“A very necessary book that all daughters should read.”
— Shannon Jackson, Associate Vice Chancellor for the Arts and Design, University of California, Berkeley
Now Shipping in Celebration of UIPress Centennial:
New Media Futures: The Rise of Women in the Digital Arts. Also available via Amazon and Apple iBooks
Preview: NMF Sample
“New Media Futures is poised to become a valuable study tool for those interested in the intersection between art, women artists, and technology.”
— Angelica Frey, Hyperallergic
“This is a book that can be picked up and opened to any area to explore. If you do, you will come away a little bit wiser, certainly more informed and totally impressed with what these women have done.”
— Cinda Ackerman Klickna, Illinois Times
“New Media Futures will be a rewarding read and a prized possession for scholars interested in the experimental, creative spaces for art carved out by women working between the coasts.”
— Rebecca Perry, Platypus, The CASTAC Blog
October 26, 2018
HERSTORY: Digital Innovations Symposium & Book Signing at NCSA
From left to right: Copper Giloth, Brenda Laurel, Margaret Dolinsky, Barbara Sykes, Mary Rasmussen, Maxine Brown, Carolina Cruz-Neira, Ellen Sandor and Dana Plepys
“This book would be valuable reading for anyone interested in the influence of women and the Midwest on digital arts or simply the history of digital arts as a field. Anyone from a casual reader to an artist, scientist, or academic may learn from and appreciate this work.”
— Tristan M. K. Draper, Journal of the Illinois State Historical Society
Selected Book Reviews
Uncovering Hidden HERstories of Women in the Digital Arts, Rebecca Perry, Platypus, The CASTAC Blog
Journal of the Illinois State Historical Society, Tristan M. K. Draper, • 112 : 1 (Spring 2019)
Symposia, Special Events & Book Signings
HERSTORY: Digital Innovations, CAA New Media Caucus, Wednesday, February 12, 2020 @10:30 am-noon, Wilford C, Chicago Hilton
Ellen Sandor, celebrated guest author for New Media Futures, Chicago Public Library Foundation and Chicago Public Library's Carl Sandburg Literary Awards Dinner, October 10, 2019
EXPO CHICAGO BOOK SIGNING | NEW MEDIA FUTURES, Northern Trust VIP Lounge, Festival Hall, Navy Pier, Saturday, 9/21/19 @ 2-3:00 pm
SIGGRAPH Diversity and Inclusion Summit Panel: HERstories: Women Leaders in the Digital World, July 28, 2019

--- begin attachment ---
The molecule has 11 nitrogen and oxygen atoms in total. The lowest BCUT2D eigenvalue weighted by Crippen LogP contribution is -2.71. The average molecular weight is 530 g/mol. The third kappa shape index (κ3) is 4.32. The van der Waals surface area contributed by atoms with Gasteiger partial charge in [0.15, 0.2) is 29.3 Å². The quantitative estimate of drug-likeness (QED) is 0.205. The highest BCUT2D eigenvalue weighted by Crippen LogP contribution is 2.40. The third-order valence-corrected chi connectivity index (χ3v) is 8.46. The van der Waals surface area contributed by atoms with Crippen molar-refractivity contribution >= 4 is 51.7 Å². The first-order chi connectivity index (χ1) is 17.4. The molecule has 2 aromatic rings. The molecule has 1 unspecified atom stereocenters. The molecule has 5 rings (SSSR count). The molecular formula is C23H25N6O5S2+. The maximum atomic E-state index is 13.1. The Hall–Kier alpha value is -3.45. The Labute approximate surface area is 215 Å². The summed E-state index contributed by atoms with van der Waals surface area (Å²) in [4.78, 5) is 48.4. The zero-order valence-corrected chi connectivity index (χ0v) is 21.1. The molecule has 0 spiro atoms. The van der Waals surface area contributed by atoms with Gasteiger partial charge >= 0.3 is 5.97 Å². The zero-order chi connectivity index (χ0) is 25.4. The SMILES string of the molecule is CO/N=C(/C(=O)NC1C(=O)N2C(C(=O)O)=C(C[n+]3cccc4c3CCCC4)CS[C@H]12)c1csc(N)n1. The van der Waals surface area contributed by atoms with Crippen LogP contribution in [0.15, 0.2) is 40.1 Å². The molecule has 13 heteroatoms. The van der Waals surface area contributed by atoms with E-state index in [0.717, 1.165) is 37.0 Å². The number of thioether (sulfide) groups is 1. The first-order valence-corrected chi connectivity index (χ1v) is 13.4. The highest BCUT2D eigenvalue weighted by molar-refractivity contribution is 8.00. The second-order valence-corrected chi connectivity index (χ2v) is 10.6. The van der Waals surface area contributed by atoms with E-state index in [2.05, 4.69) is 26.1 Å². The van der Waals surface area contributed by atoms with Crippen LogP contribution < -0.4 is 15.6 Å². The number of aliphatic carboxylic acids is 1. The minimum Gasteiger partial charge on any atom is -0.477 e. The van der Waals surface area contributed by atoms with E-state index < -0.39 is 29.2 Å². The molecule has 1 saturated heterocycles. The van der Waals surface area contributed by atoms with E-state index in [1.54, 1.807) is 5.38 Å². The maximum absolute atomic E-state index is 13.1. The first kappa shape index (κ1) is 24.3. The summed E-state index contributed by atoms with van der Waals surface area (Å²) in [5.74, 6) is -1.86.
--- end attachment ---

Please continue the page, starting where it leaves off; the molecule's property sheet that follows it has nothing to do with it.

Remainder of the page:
Book Signing for: PHSColograms, Ellen Sandor and (art)n, Galerie Olivier R. Bijon, Arles, France, July 1-21, 2019
Book Signing for: Chicago New Media 1973–1992, Gallery 400, University of Illinois at Chicago, November 1-December 13, 2018; Friday December 7, 2018
Book Signing for: Donna Cox’s Visualizing Women, Chicago Humanities Festival, November 4, 2018
HERSTORY: Digital Innovations Symposium & Book Signing at NCSA, October 26, 2018
EXPO Chicago Book Signing for New Media Futures: The Rise of Women in the Digital Arts, September 26, 2018
Celebrating Women in New Media Arts, School of the Art Institute of Chicago, March 18, 2016
“This book and the artists and projects recounted here will prove a key text for future generations of intrepid women working across disciplines to ask the hard questions about our place in the universe and how to best “map” the conditions they encounter. Technology is a valuable handmaiden in the advances of culture, but only when wielded with a spirit of empathy, collaboration, and care, skills in which women, in my opinion, excel.”
— Dr. Lisa Wainwright Vice President of Academic Affairs and Dean of Faculty, School of the Art Institute of Chicago
“This is a fascinating and important book. It will appeal to scientists, technologists, artists, and the general public. It tells wonderfully exciting stories of creative, risk-taking women (and men) that will inspire present and future generations. These stories demonstrate that the creative spark that drives scientists and artists knows no disciplinary boundaries. And it is simply a delightful read.”
— Walter E. Massey, Past Chancellor, School of the Art Institute of Chicago
“This important anthology offers riveting testimonials to the tangible contributions of women during the dawn of the digital era. Concentrated in the Midwest, these scientists, inventors, designers, and artists faced down gender bias to shape the global future of technology and culture.”
— Sara Diamond, President, OCAD University
“It was one of the formative periods in my life to be associated with many of the creative women in this book. It was a magic period, when these women helped transform the world as we knew it. I am so happy to see their innovative work is finally getting the attention it deserves.”
— Larry Smarr, Founding Director, Calit2 and NCSA
Co-Editor, Donna Cox, Keynote Speaker : SIGGRAPH 2019 Asia/Brisbane, Australia
Congratulations to Donna Cox for her Distinguished Artist Lifetime Achievement Award : SIGGRAPH 2019, Los Angeles